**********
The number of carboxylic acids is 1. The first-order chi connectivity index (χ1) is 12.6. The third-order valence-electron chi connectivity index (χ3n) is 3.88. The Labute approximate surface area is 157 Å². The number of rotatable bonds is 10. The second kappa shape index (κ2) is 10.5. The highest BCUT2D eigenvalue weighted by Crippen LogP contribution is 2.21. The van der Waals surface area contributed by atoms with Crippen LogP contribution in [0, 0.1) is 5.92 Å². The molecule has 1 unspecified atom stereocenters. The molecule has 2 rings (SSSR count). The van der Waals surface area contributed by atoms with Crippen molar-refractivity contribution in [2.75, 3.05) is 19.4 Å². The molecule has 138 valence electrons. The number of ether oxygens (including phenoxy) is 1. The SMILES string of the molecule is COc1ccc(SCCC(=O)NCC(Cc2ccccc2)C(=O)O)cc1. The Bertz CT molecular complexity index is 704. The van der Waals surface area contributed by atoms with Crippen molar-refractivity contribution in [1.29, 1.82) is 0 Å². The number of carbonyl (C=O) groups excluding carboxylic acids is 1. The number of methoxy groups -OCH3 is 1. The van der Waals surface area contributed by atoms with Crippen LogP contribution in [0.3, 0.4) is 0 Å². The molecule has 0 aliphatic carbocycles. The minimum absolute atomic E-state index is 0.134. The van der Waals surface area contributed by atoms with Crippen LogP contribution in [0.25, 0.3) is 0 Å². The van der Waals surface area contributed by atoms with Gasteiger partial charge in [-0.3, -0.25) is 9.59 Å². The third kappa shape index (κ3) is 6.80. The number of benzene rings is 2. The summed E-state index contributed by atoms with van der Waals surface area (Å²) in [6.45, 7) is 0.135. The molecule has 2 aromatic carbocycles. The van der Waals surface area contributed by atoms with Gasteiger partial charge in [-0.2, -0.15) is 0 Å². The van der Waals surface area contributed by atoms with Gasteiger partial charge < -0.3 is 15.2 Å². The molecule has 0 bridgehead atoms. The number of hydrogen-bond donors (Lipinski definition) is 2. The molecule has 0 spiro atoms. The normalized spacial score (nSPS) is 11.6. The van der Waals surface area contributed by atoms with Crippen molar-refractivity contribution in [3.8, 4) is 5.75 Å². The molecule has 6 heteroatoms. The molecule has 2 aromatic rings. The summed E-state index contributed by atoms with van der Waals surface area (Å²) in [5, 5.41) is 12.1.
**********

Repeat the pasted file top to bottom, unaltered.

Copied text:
The number of carboxylic acids is 1. The first-order chi connectivity index (χ1) is 12.6. The third-order valence-electron chi connectivity index (χ3n) is 3.88. The Labute approximate surface area is 157 Å². The number of rotatable bonds is 10. The second kappa shape index (κ2) is 10.5. The highest BCUT2D eigenvalue weighted by Crippen LogP contribution is 2.21. The van der Waals surface area contributed by atoms with Crippen LogP contribution in [0, 0.1) is 5.92 Å². The molecule has 1 unspecified atom stereocenters. The molecule has 2 rings (SSSR count). The van der Waals surface area contributed by atoms with Crippen molar-refractivity contribution in [2.75, 3.05) is 19.4 Å². The molecule has 138 valence electrons. The number of ether oxygens (including phenoxy) is 1. The SMILES string of the molecule is COc1ccc(SCCC(=O)NCC(Cc2ccccc2)C(=O)O)cc1. The Bertz CT molecular complexity index is 704. The van der Waals surface area contributed by atoms with Crippen molar-refractivity contribution in [1.29, 1.82) is 0 Å². The number of carbonyl (C=O) groups excluding carboxylic acids is 1. The number of methoxy groups -OCH3 is 1. The van der Waals surface area contributed by atoms with Crippen LogP contribution in [0.3, 0.4) is 0 Å². The molecule has 0 aliphatic carbocycles. The minimum absolute atomic E-state index is 0.134. The van der Waals surface area contributed by atoms with Crippen LogP contribution in [0.25, 0.3) is 0 Å². The van der Waals surface area contributed by atoms with Gasteiger partial charge in [-0.3, -0.25) is 9.59 Å². The third kappa shape index (κ3) is 6.80. The number of benzene rings is 2. The summed E-state index contributed by atoms with van der Waals surface area (Å²) in [6.45, 7) is 0.135. The molecule has 2 aromatic carbocycles. The van der Waals surface area contributed by atoms with Gasteiger partial charge in [-0.2, -0.15) is 0 Å². The van der Waals surface area contributed by atoms with Gasteiger partial charge < -0.3 is 15.2 Å². The molecule has 0 bridgehead atoms. The number of hydrogen-bond donors (Lipinski definition) is 2. The molecule has 0 spiro atoms. The normalized spacial score (nSPS) is 11.6. The van der Waals surface area contributed by atoms with Crippen molar-refractivity contribution in [3.8, 4) is 5.75 Å². The molecule has 6 heteroatoms. The molecule has 2 aromatic rings. The summed E-state index contributed by atoms with van der Waals surface area (Å²) in [5, 5.41) is 12.1.